|Location Map ( geo)|
|From:||Pitreavie, Rosyth (NT111846)|
|Distance:||28.8 miles (46.3 km)|
|Meets:||A823(M), B980, B916, B9156, A907, B9155, B915, B914, A977, A91, B934, A9, A822|
|Old route now:||B980, A977|
|Route outline (key)|
The A823 is a lengthy route which crosses Fife and the small counties of Kinross and Clackmannan, and ends in Perthshire, just a few miles north of the A9. Indeed, most of the route is in Zone 9, making it a real rarity in Scotland. Along the way the route passes through some of the most stunning landscapes in the area as it crosses the Ochil Hills through the picturesque Glen Devon.
Rosyth - Muckhart
The A823 begins at the terminus of the very short A823(M) link from the M90. The junction is a roundabout offering access to Rosyth via the B980, Carnegie Campus and Dunfermline on the A823 itself. Before the motorways and the Forth Road Bridge were built, the A823 began further south on the A90 (now B981) on the edge of North Queensferry, with this former section now mostly the B980.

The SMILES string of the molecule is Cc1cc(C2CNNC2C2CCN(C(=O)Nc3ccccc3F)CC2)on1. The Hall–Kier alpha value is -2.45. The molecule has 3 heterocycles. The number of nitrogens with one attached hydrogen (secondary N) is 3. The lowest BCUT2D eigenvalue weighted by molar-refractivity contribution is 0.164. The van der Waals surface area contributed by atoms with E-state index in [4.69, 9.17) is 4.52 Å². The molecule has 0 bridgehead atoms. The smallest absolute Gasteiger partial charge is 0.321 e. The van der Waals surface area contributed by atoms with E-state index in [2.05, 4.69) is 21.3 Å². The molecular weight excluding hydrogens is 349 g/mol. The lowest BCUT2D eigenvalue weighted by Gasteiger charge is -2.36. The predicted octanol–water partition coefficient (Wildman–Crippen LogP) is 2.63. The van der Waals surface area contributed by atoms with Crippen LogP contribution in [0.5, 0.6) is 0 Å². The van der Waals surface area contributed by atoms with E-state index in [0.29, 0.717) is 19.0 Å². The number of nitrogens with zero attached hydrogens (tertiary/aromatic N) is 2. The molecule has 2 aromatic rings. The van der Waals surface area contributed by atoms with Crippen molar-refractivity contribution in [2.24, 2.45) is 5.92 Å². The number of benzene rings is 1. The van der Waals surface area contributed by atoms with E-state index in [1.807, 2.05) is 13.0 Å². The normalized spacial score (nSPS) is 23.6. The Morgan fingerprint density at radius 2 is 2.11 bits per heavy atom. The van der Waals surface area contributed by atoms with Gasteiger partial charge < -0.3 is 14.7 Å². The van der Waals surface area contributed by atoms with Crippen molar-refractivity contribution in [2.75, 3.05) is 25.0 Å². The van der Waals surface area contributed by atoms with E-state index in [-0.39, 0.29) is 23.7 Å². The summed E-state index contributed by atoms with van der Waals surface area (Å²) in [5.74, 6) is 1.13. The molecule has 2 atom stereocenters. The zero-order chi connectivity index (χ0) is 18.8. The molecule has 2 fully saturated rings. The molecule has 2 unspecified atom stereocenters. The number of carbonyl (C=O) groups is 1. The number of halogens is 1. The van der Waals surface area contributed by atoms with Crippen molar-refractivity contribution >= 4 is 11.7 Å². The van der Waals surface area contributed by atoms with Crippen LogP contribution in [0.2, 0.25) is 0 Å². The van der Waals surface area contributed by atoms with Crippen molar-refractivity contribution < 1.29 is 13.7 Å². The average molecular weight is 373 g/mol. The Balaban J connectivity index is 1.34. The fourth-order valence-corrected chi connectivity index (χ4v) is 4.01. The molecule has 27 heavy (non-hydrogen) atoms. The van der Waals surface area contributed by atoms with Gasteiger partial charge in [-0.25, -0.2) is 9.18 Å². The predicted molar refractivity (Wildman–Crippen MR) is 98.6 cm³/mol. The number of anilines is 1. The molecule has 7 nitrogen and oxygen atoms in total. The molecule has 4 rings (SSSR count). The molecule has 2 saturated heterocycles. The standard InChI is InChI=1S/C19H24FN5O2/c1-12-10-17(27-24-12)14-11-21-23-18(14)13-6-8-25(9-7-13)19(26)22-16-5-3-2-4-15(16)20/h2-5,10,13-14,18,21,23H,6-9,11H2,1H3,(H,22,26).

The road starts by heading north west into Dunfermline on a dual carriageway, passing by various business parks and roundabouts along the way. A string of roundabouts and traffic lights allow for turning traffic at the busier junctions, including a sharp right turn at Bothwell Gardens Roundabout with the B9156, sited underneath the Bothwell Street Railway Viaduct. The next section is a new-build town-centre relief road cutting across Sinclair Gardens to meet the A907 at Sinclair Gardens Roundabout. The two routes then multiplex (the first of many) westwards along the dualled Carnegie Street signed towards Stirling. The multiplex isn't long, however, as the A823 soon turns right at a new traffic-signal-controlled junction, built to accommodate the new Tesco Store. Pilmuir Street heads almost due north and before long it has left Dunfermline altogether. The remainder of the journey is on fairly quiet and scenic rural roads.